The Opdivo is a bit of an immune shotgun approach.  It is a "checkpoint inhibitor," or PD-1 inhibitor.  It tones down some of the body's (including tumor's) ability to avoid being attacked by the immune system.  The main side effects are thus from the immune system attacking tissues other than the tumor.  That may sound like a shot in the dark for killing tumor cells, but some tumors are fairly susceptible to being attacked by the immune system.  Melanoma, for example, is especially "antigenic," and susceptible to being attacked.  An agent very much like Opdivo eliminated Jimmy Carter's metastatic melanoma.  

I recall sadness on hearing about Jimmy Carter's diagnosis of metastatic melanoma.  I was confident that the next news to be heard was to be of his passing away.  I was floored when the next news instead was that he was cancer-free, because of an Opdivo-like treatment.  I knew then that we've entered a whole new era of cancer treatment.

Glioblastoma isn't quite as antigenic as melanoma, but our oncologist tells us that it's more antigenic than most other tumors.  Opdivo may make a huge difference.

Opdivo is an antibody.  She got the first dose (236 mg) by IV yesterday, with no side effects.  She's scheduled to get another dose every 2 weeks *indefinitely*.  Levels should build up steadily over several months (antibodies have a very long lifespan, months, in the bloodstream).  We met another patient on indefinite Opdivo, who looked great and has had no side effects.  We're hopeful.

I've been reading lots and lots of "preclinical" research reports.  An interesting recurrent theme is that many different agents with modest anti-glioma effects in animals seem to have additive effects with other agents against the tumor cells.  This is seen also in the 60 Minutes report, where polio-treated tumors became extremely sensitive to ordinary chemotherapy.

We conclude that an optimum approach would include a wide range of additive adjunctive strategies, to include diet (ketogenic), exercise, mental health, and cautious use of some supplements--those with a reasonably solid base of research to show some evidence of benefit.
Thus, we're still pursing DIY adjunctive approaches.  Among the more promising non-toxic options includes:

I find Pubmed to be an invaluable resource to help sift through promising avenues and avoiding all the snake oil nostrums and charlatanry that dominate the realm of alternatives for cancer treatment.
It's frustrating that we can't rely on the oncologists' assistance with this.  Physicians, especially oncologists, really can't ethically endorse unproven treatments, and so few potential treatments have been adequately studied in humans.  We''ll offer them the opportunity to veto anything they think is hazardous, but we can't expect them to encourage anything.  It was really striking when when we asked their opinion of medical marijuana, whether for symptom relief or for the laboratory-demonstrated anti-tumor effects, and the response was "we have no opinion on medical marijuana."  It's frustrating, but I do respect them for their strict ethical standards here.  I have no doubt that, were they to sit on the other side of the consultation desk, they'd personally be using a range of such agents.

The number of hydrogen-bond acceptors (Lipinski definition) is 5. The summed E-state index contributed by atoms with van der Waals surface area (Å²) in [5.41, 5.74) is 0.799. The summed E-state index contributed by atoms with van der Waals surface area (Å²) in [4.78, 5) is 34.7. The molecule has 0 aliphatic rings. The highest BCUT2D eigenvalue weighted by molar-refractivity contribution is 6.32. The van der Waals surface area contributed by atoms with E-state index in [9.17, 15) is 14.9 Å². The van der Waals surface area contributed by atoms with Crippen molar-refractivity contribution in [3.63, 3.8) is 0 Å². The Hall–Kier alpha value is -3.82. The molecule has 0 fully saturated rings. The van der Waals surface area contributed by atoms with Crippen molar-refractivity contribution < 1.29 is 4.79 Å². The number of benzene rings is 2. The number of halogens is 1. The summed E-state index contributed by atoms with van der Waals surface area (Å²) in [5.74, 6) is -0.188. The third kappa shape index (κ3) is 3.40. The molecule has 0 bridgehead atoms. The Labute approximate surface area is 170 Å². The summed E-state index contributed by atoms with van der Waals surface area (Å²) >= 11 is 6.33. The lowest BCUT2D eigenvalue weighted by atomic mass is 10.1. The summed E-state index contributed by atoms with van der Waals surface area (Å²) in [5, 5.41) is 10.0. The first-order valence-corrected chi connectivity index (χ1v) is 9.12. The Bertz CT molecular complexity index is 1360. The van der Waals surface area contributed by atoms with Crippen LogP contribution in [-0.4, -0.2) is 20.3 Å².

Advice on MGMT unmethylated tumor


My father (67 years) was recently diagnosed with GBM in the cerebellum after a sub-total resection. The neurosurgeon said they were able to remove almost all of the tumor mass except for some minor residue.

There were two tumors, one in the middle of the cerebellum (vermis area) and one in the left hemisphere.

The result from the histopathology says:
* High staining of Ki67 marker.
* EGFR positive staining (but doesn't say how much nor whether EGFRvIII mutated or not)
* GFAP positive staining
* Vimentin positive staining
* Mainly cytoplasmic staining of MAP II.
* No staining of IDH1 R132H mutation.
* Only few cells show staining of p53 and NSE.
* No loss of 1p36 or 19q13.
* MGMT unmethylated (9% methylation as measured with pyro sequencing)

Father has just finished 6 weeks of radio+TMZ therapy and we're scheduled to meet the oncologist on Thursday to plan the next step. I recon she will order the standard 5/23 schedule TMZ chemotherapy per the Stupp protocol.

I have tried to read up on GBM and the treatment options available. However if I understand correctly, my father's unmethylated MGMT means the 5/23 TMZ schedule is likely not effective, but maybe a metronomic TMZ schedule would be.

I have put together a cocktail of supplements:
* Curcumin (Longvida) 1000 mg/day
* Zinc 30 mg/day
* Vitamin D3 5000 IU/day
* Silibinin 800 mg/day
* Berberine 1000 mg/day
* Garlic (AGE extract) 600 mg/day
* Lycopene 20 mg/day
* Selenium (as L-selenomethionine) 200 mcg/day

I'm also looking at adding PSK/PSP as well as Pterostilbene, but haven't yet found a good supplier that delivers to Sweden.

I'm thankful to any input or advice you can give me on how to proceed.

A few questions/thoughts:

1. Would you add or remove anything from the supplement cocktail, or change the dosage?
I read that some supplements could have both negative or positive effect depending on the dosage, i.e. Quercetin. Is there a list somewhere on known/suspected supplements to avoid?

2. My father is reluctant to do anything outside of the doctor's recommendation, so I have to try to keep the supplement cocktail as simple as possible. If I understand correctly curcumin and vitamin D are considered to be two of the most promising supplements. If I have to prioritize, which of the supplements should I keep (or exchange for something else)?